10 Financial points of discussion before you marry
It’s definitely a lot of fun to discuss the details of your wedding plans, but how about the not-so-exciting topics? One of these is your personal finances, and how you are going handle financial matters as a couple.
In a survey that was conducted by the National Foundation for Credit Counseling, it was found that there are about 68% of engaged couples who had negative reactions when it came to discussing money and finances with their partners. There were even 5% who said that having such discussion could push them to call off the engagement.
Well, that’s not good. A stable relationship is one that has a clear guideline and direction on deciding over matters, and financial details are very important. So before you walk to the altar and take a vow to spend the rest of your life with your partner, you need to first have the money talk to find out if you’re on the same page – so you can work together in achieving an agreement.
Share and discuss your personal views about money
How do you feel about handling money? How about your partner? What do you think about how financial affairs are to be managed? You need to disclose what you learned as a child and how you developed your own style, and listen to the same with your partner, so you can gain a deeper understanding of how your views came to be.
Possibly, you were raised in a well-off family and have been used to living without a budget. This is something that you will need to let your partner know, because he or she could be a saver and could cause a potential conflict in the future. Telling about your spending personalities early on could save you time and trouble later on.
Talk about your credit standing and scores
Once you’re married, you will still have your own credit file, but you may now open joint accounts, such as credit cars, loans, as well as a mortgage. If you or your partner has bad credit, then it could potentially affect the interest rates that you will get on your joint accounts.
Disclose all of your financial obligations
Are you spending money in places that your partner does not know of? Before you tie the knot, it is only proper to come clean and disclose all of the arrangements you have that you are allocating your money to. It could be a charitable contribution, financial assistance for your relatives, child support, or even alimony payments.
Your other obligations, such as existing loans and debt, should also be disclosed to avoid any surprises in the future.
Set your goals
It is recommended to draft a list of short term, mid range and long term financial goals that you and your partner will agree on. Share your common goals to ensure that you can help each other achieve them. If you have your own set of goals, list them down as well so you can get the support of your partner, the same way you will help him or her with his or her personal goals.
Budget as one
Since you’ll be spending the rest of your lives together, then it makes sense to budget and manage your finances as one unit. Having a budget is an absolute must, or else you could find yourselves coming up short on a monthly basis. Worse, you could both end up in a mountain of debt.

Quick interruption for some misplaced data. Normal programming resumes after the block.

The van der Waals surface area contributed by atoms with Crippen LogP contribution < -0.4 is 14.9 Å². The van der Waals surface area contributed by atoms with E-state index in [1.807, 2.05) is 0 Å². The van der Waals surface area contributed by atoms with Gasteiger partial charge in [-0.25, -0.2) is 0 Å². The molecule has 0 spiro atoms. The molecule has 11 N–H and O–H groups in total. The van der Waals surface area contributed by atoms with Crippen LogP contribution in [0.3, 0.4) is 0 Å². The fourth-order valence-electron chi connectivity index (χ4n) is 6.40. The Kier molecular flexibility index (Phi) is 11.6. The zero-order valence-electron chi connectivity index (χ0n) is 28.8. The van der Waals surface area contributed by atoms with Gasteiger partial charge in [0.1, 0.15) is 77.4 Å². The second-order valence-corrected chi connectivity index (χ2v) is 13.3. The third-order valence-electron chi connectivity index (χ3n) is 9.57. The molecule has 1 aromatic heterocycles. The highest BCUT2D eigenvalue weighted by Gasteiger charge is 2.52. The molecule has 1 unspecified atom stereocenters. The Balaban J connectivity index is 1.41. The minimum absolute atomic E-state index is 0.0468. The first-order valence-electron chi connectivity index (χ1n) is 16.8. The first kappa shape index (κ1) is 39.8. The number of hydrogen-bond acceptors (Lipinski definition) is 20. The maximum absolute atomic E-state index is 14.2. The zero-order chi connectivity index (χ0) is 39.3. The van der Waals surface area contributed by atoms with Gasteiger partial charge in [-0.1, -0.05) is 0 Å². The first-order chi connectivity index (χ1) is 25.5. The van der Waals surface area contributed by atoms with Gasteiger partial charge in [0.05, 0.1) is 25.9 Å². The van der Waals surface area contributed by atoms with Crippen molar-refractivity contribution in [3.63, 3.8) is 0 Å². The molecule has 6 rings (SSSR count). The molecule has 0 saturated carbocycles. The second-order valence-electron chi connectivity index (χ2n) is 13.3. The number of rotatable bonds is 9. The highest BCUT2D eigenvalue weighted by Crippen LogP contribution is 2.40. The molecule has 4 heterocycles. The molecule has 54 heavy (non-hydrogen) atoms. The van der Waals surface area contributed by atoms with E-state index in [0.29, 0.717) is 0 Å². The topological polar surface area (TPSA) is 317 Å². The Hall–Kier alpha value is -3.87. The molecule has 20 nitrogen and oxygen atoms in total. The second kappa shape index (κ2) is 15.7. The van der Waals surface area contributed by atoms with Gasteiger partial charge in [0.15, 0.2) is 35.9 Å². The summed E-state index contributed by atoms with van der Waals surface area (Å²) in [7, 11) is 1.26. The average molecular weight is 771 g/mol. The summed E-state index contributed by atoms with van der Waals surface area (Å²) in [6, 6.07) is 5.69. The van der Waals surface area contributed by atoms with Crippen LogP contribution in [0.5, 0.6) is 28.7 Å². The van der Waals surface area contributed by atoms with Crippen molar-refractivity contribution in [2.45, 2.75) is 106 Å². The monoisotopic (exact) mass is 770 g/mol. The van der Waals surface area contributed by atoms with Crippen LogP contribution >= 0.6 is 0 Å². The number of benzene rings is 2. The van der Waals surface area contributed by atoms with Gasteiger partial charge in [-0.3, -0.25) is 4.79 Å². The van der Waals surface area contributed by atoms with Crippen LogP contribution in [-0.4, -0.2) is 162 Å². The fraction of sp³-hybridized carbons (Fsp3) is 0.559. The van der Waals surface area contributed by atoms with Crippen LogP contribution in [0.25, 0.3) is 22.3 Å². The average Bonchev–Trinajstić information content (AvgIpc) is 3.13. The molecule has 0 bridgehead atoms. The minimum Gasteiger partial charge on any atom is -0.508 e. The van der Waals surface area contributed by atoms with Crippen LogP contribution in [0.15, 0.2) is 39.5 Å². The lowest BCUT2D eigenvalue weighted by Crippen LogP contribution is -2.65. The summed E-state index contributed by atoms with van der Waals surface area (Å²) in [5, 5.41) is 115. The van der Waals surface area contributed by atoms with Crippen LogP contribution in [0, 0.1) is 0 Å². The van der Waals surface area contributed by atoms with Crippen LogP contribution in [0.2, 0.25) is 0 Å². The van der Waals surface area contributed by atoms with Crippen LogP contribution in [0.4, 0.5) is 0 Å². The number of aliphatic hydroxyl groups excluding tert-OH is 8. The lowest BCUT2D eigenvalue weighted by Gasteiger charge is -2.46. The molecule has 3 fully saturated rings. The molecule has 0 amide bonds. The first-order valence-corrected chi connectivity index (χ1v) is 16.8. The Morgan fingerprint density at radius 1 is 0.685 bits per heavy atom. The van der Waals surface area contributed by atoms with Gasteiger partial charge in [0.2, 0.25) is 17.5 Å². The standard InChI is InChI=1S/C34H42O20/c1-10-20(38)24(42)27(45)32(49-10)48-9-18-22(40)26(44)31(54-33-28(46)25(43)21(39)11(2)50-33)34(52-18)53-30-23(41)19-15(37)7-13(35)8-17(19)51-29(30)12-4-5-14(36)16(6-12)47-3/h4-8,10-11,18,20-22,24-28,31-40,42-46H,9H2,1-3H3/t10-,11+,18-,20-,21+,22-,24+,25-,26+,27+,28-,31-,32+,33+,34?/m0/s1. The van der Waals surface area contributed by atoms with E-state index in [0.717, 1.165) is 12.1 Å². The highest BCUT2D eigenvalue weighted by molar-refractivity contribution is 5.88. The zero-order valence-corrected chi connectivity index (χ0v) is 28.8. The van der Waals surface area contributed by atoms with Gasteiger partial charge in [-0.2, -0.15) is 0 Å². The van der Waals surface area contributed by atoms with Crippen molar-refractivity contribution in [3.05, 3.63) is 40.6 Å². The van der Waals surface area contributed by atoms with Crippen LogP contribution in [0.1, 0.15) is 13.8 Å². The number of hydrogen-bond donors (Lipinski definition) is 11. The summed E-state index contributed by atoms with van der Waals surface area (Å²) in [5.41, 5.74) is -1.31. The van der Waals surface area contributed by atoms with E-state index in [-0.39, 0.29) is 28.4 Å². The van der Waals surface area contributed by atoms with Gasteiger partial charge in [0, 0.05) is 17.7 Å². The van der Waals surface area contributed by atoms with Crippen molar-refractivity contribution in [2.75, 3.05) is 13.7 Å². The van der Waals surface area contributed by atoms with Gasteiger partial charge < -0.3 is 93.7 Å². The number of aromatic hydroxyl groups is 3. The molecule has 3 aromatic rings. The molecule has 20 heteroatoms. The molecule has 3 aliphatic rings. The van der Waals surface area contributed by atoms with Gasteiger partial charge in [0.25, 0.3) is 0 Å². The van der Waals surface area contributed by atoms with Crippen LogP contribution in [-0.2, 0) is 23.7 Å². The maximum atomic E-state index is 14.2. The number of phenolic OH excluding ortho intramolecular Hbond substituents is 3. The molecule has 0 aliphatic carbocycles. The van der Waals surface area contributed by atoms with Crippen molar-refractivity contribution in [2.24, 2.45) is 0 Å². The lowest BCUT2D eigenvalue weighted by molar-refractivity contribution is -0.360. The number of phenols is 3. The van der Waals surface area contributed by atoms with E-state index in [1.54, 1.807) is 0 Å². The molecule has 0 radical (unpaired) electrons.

This starts when you plan your wedding. Set a budget and stick to it – or else you could spend the next couple of years paying it off.
Have a chat about children
Do your plans involve raising a family of your own? If it does, then it is best that you develop a timeline and plan of action to ensure you are able to cover the costs of parenthood. From basic necessities to education, the amount is now higher than it was when we were younger.
Plan for your retirement
You are marrying each other with the idea of growing old together, so having a plan for retirement doesn’t seem farfetched, regardless of how young you still are. Save up for your retirement. It will be an eventual important source of income for you when you grow older. If your employers offer retirement programs, you could sign up for it.
Furthermore, a life insurance policy could be a great idea – try and explore your options both from your employer and privately.
Discuss if you’ll be having joint accounts
This is one of the topics that should be settled down before you race to the altar. Indeed, a marriage is a union of two people, but there are couples who decide to not combine their finances and keep their bank accounts separate.
There also comes the topic of prenuptial agreement. This is usually the case when one of the two is significantly wealthier than the other, and has other beneficiaries or heirs to consider. Talk about what will work best for your relationship.
Share your career plans
Talk about your career aspirations so you can fit them in your overall plans when you are married. Perhaps a promotion could mean more income but longer hours – which could mean that the other spouse can stay home and rely on just one source of income.
Also, it’s possible that you’ll want to start a business together, which would mean that you will tap on your savings to make ends meet while setting it all up.
Have a solid back-up plan
One of the worst reasons that couples fight is money issues. When financial problems arise, so does fear and frustration. As such, it is important to have an emergency fund that you can run to if anything unexpected happens. Of course, you will need to set boundaries and clear rules when it comes to withdrawing from this account.